The Killing

August 22nd, 2011

It seems that Denmark is not only the home of bacon, Hamlet, and extremely high quality modernist furniture, the Danes can also craft a pretty damn good piece of crime-based TV.  The Killing is a 20 part series about a murder that sits somewhere between that tradition of sparse Scandinavian psychological thrillers and The Wire.

Comparisons to The Wire abound, in fact, not least on the cover of the boxed set, and it’s a comparison that is apt in many ways and not so much in others.  Both series try and take a broader view of society than you’d get in your common or garden cop show, with the Killing focusing on the family of the victim, the police investigation, and the effect on an ongoing political campaign.  Both series aim at a realistic and cynical look at society and police work.  The Killing less than The Wire, perhaps, but with its suspect politicos, dodgy hair and crap knitwear it’s still admirably unglamorous.  Both series have an impressive knack for presenting a variety of complex, multifaceted and convincing characters from all walks of life, a happy meshing of script and acting with a trick for expressing relationships through manner and movement without anything even needing to be said.  The developing relationship between obsessive chief investigator Lund and her hammer-headed partner/replacement Meyer, largely communicated in occasional glances and the way they stomp around after each other, is a particular delight.  The most minor characters here exude personality, which is particularly impressive given I have to watch in subtitles.

The Killing is excellent for twists and misdirection.  Some revelation will have you suspecting one character before a sideways glance or throwaway line will suddenly have you looking elsewhere.  The touch is deft, but some of the secrets people choose to keep from the police therefore allowing themselves to continue as suspects – in a brutal murder, after all – sometimes stretch credibility.  And despite its occasional forays into the nature of people and politics, the Killing remains essentially a whodunnit.  A clever one, no doubt, but where the Wire transcends its genre – the question there is never who did the crime, but why – The Killing remains bound by it, and the plot twists and turns so much that by the end you cannot but have suspected pretty much everyone with a credit.  As a result the resolution is maybe a tad anticlimactic.

So The Killing isn’t quite the masterpiece the Wire was but, hey, what is?  It’s still excellent telly.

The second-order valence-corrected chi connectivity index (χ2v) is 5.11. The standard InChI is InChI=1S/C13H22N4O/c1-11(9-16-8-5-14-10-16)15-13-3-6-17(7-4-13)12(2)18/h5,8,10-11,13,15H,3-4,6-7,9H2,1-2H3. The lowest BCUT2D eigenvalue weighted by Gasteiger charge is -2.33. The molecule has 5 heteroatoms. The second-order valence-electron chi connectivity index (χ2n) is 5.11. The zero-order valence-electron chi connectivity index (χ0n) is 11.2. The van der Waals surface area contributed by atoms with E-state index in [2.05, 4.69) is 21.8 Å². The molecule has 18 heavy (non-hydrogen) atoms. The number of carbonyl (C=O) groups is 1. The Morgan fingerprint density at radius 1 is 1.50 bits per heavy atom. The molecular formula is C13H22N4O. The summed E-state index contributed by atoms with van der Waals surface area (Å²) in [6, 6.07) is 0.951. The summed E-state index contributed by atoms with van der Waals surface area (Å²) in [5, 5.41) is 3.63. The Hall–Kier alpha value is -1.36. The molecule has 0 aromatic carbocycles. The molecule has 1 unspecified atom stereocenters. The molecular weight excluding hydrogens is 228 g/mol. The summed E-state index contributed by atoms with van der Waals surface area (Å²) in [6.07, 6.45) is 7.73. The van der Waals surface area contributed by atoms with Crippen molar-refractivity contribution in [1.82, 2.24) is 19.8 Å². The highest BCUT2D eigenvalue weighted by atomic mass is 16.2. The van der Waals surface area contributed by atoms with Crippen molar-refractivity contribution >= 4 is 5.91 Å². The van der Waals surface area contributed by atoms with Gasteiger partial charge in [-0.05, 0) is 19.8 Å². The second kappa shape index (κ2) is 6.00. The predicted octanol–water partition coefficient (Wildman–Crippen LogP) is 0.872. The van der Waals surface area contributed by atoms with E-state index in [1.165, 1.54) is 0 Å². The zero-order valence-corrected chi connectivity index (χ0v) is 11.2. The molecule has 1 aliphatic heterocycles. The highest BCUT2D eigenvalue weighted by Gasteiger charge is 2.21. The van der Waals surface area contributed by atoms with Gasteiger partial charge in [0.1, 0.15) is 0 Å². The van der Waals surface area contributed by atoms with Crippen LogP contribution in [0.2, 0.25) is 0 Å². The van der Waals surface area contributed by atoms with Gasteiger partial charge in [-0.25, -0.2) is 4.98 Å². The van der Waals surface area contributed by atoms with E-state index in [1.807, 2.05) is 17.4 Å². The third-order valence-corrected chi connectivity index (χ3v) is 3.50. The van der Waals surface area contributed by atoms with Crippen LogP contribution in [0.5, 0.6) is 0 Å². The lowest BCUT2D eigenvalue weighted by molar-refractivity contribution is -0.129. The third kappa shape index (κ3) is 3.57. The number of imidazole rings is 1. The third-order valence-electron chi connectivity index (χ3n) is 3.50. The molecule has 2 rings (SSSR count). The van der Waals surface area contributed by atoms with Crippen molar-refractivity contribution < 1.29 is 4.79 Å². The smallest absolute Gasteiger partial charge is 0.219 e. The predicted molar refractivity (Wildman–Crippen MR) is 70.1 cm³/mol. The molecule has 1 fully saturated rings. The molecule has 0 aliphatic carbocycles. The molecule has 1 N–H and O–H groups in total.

Posted in film and tv by Joe Abercrombie on August 22nd, 2011.

14 comments so far

  • Chad says:

    Do yourself a favor and never compare it against the US version on AMC. Horrible (AMC’s version, that is.)

  • Khaldun says:

    Anything that can even be compared to The Wire is worth watching. Will check it out. Assuming you’re talking about the Danish version and not the US version?

  • AO says:

    The U.S. version was a crime against humanity and an abomination in the eyes of God(s) and man.

    Okay, there may be a *tad* bit of hyperbole in the above sentence, but not much. To add insult to injury, the U.S. Exec Producer does not seem to understand any of the criticism against her, and was happy to end the show without revealing the killer’s identity (if it had not been granted a 2nd Season, which was a toss up as the show’s ratings were on the bubble between cancelation and renewal).

    I wish that I had skipped the U.S. version and watched the original instead, but that’s hindsight. I may go back to watch the Danish version, but the problem with that is that American critics and discussions have spoiled some key elements, such as who the killer is.

  • Jens says:

    My wife and me were totally addicted to this great series when it was aired in Germany two years ago. The second season is almost as great as the first one.

  • SwindonNick says:

    “high quality modernist furniture”???????? Or MFI as we once called it?

  • Jens,
    Glad to hear quality stays high – they’re broadcasitng that here later this year.

    Swindon Nick,
    Put ‘Hans Wegner’ or ‘Finn Juhl’ into Google images, you bloody heathen.

  • SwindonNick says:

    “Put ‘Hans Wegner’ or ‘Finn Juhl’ into Google images, you bloody heathen” – are these characters that will be appearing in “Country of Red”/”A Red Country”?

  • chris upton says:

    Now if you really want hard boiled,bleak,Mike Leighesque kitchen sink realism then may I recommend ‘Castle’ staring Nathan Fillion. A struggle of one man and his mullet against political corruption and public indifference.
    Makes TJ Hooker look like Starskey and Hutch.

  • chris upton says:

    Swindon Nick.
    I was down in swindon a few days ago. Its still a hive of scum and villainy.

  • Khaldun says:

    @Chris Upton
    Love Castle. Nathan Fillion can make the crappiest lines just work somehow. Writing ‘has’ been getting better though.

  • SwindonNick says:

    Chris Upton,
    Indeed it is and best avoided, so what on Earth were you doing here…..?

  • chris upton says:

    Swindon Nick-An all male production of 12th Night. I was a very rotund Viola.
    Khaldun-Fillion is a decent actor and makes Castle a guilty pleasure.

  • SwindonNick says:

    Did the Scum and villans come to your performance?

  • chris upton says:

    No. It was in Bristol. Doing it again at the New College Swindon on 14-15th sept though. Seeing me in drag is a life changer I can assure you.

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